Grades4 to 12
In the ClassroomUse this site with ESL/ELL learners as designed. Share the lessons on your interactive whiteboard or projector. If individual computers are available, have students view the lessons independently (with headsets) and create multimedia projects to demonstrate what they have learned. Have students create an interactive online poster ("glog") using Glogster EDU, reviewed here. Better yet, if students get used to the video and exercise formats, have them produce similar videos teaching a few lessons about their home cultures! Share the videos using a tool such as Teachers.TV reviewed here.
Special ed teachers and those seeking combination video/text lessons to use to teach listening/reading comprehension may find these lessons valuable, as well.
Grades5 to 8
In the ClassroomAs you plan to teach the novel, include this well-organized webquest as part of the ongoing and post reading learning activities. Use it in its entirety or choose parts to meet your time frame and purpose. Attention is given to all aspects of literacy: reading, critical thinking, writing, infusion of technology, and presentation. Both individual tasks and group work is involved. Students are active participants, and everything they need to increase their appreciation for this literary work is available to them, including vocabulary, clear instructions, and links for further information and details. You may want to find some additional research links for students to use to replace the links no longer active. You may want to share the project with social studies teachers for a joint effort and shared time. Introduce it on your classroom whiteboard or projector, and then make sure that you have scheduled time in the computer lab or with a class set of laptops. Students can jazz up their multi-media presentations by creating an online book using Bookemon reviewed here, or a podcast by using Podomatic (reviewed here). Be sure to make them directly available from your class webpage to share with colleagues and parents.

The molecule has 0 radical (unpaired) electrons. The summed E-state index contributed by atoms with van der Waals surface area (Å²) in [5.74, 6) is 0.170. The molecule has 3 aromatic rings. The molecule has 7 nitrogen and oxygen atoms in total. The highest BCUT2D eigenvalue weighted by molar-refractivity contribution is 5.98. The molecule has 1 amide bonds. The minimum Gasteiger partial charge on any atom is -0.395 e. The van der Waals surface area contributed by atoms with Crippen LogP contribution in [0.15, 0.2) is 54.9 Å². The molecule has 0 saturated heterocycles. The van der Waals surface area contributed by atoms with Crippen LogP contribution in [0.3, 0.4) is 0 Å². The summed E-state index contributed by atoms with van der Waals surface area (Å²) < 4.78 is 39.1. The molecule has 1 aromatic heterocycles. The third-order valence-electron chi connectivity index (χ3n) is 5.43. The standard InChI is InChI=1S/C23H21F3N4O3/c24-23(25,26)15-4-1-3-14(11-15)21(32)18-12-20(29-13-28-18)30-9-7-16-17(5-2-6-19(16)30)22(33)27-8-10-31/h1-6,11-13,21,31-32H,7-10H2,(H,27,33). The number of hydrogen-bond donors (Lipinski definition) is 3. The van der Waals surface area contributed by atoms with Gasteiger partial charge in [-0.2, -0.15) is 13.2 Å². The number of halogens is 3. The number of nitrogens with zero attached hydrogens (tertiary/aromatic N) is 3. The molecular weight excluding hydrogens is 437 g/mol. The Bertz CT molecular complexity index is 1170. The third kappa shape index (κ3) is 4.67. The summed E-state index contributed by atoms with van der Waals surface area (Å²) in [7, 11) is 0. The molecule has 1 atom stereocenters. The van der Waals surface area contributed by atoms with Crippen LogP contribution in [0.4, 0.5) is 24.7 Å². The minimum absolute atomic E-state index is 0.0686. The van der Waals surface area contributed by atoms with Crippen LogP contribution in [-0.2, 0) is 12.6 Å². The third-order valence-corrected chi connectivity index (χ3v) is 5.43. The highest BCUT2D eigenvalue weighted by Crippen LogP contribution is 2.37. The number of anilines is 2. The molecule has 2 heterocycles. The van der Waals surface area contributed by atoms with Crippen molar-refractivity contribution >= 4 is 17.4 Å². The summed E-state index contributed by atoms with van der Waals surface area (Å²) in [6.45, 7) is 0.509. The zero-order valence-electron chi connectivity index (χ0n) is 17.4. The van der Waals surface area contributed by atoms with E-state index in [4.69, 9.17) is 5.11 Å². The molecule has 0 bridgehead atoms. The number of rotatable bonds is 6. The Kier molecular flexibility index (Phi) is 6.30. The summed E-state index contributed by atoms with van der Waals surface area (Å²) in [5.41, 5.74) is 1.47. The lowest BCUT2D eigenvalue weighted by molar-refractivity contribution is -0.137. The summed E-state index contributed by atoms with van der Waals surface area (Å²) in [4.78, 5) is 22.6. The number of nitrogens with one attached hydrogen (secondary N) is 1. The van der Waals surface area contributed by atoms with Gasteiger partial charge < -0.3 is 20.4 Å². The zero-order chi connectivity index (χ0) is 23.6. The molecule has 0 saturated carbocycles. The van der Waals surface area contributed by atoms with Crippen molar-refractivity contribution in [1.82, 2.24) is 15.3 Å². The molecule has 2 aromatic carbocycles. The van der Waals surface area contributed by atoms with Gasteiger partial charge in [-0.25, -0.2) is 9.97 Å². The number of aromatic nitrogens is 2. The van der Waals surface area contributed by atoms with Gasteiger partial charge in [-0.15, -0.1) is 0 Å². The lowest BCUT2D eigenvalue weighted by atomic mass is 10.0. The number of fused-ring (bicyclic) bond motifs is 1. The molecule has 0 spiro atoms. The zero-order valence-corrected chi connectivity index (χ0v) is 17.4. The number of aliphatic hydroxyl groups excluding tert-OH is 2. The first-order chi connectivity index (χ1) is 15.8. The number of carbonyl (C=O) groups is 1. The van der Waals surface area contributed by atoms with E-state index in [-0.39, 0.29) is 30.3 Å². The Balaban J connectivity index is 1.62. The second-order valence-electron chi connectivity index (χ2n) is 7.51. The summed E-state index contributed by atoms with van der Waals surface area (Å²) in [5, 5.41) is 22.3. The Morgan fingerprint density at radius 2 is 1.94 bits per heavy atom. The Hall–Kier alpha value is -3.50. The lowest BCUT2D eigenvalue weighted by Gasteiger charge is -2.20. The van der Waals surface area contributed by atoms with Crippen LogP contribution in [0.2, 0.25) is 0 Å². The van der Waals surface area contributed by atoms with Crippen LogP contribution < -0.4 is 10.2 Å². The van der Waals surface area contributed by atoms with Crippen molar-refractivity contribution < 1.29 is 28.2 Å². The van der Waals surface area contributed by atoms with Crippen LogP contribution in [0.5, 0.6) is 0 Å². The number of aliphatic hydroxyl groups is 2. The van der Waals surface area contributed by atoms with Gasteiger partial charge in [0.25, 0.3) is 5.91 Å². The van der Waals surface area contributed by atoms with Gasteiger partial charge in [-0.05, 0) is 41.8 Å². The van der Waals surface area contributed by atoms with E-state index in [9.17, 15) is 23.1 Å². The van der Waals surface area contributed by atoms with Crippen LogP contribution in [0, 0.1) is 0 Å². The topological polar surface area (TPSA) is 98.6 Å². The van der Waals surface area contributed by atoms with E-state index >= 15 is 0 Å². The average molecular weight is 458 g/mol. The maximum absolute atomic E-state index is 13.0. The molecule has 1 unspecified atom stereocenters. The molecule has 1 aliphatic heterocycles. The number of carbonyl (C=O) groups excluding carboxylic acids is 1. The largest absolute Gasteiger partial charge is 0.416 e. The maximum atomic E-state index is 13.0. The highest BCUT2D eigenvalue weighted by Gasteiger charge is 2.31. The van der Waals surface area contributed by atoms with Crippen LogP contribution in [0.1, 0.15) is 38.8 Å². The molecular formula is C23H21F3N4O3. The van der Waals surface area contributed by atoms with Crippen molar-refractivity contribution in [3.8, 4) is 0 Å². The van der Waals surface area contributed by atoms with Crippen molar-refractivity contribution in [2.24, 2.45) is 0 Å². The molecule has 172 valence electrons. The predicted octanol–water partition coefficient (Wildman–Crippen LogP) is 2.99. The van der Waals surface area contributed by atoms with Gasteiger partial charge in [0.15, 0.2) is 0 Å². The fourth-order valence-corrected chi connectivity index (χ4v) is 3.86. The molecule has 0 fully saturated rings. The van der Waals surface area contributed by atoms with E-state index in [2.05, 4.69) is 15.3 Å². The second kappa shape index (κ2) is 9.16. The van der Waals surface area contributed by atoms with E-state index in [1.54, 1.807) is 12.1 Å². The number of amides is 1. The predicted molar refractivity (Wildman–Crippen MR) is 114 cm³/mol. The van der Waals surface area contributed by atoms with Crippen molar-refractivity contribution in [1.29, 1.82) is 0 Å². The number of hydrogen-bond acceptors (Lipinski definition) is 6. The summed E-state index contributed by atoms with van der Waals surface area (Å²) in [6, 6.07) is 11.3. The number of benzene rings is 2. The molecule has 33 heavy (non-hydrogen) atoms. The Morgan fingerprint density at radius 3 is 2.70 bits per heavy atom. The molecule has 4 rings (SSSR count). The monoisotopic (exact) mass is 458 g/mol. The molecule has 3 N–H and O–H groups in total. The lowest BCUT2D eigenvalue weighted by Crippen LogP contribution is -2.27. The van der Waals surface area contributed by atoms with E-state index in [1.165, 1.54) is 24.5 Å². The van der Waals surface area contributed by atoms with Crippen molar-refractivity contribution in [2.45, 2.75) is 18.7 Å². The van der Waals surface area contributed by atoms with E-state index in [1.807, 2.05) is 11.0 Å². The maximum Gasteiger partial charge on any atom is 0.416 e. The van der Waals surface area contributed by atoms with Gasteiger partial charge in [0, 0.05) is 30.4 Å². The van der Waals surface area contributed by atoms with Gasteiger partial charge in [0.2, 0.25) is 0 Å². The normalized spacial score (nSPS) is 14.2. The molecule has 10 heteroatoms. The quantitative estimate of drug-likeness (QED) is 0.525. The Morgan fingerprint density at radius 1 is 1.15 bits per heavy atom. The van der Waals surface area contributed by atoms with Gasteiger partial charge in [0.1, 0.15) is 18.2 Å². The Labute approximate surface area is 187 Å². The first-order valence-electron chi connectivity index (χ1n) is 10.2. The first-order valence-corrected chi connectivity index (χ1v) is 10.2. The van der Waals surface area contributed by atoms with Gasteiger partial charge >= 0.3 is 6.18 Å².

Grades6 to 12
In the ClassroomHelp your students understand why Dr. Martin Luther King Jr. was assassinated and raise their awareness of discrimination and the struggle for civil rights by involving them in active viewing of A Class Divided projected on your classroom interactive whiteboard or projector. You can view the film in its entirety, or in separate chapters followed by the Discussion Questions. You may want to give students a specific task to do during the film. For example, you might ask them to listen for a particular issue or the answers to a set of questions, or take notes in preparation for one of the post-viewing activities. Replay the video or pause for discussion whenever you choose for focused, in depth exploration. Depending on your students' background knowledge and grade level, you may want to review or introduce some of the basic tenets of the United States Constitution that provide the legal grounding for equality and protection of individual rights. Explain that there are examples in American history when individuals' rights were denied and that many civil rights activists were arrested for either challenging demonstrating or breaking rules that they thought were unfair. Pose some of the questions for written assignments and discussion. This is a perfect lesson for Black History Month! Divide the class into groups to brainstorm situations that exist today within our own communities, and how they would feel and deal with it if they were the subjects. Students can easily create mind maps using free tools from Teachersfirst, such as diagrammr.com reviewed here or bubbl.us reviewed here. Have students choose words from songs to explore themes of freedom and equality, using Stories Behind the Songs reviewed here. High school students could extend this to a reading and study of the final chapter of "One America in the 21st Century," the 1998 report of President Bill Clinton's Initiative on Race, which lists 10 things that every American should do to promote racial reconciliation. Ask students to add anything they think is missing and make a commitment to continue the crusade to end discrimination.
Grades3 to 12
In the ClassroomUse this site on a projector or interactive whiteboard to discuss and informally assess prior knowledge as you study Veterans Day, the effects of war, or people with disabilities. Ask students to discuss a time when they have seen service animals and how they have been used to help someone. Discuss the information on the site and locate the countries where the veterans served on a map to help students understand what it means to go to war. Ask students to choose one slide and write a story based on what they see in the image. If your school is looking for a schoolwide service project, consider raising funds for service dogs.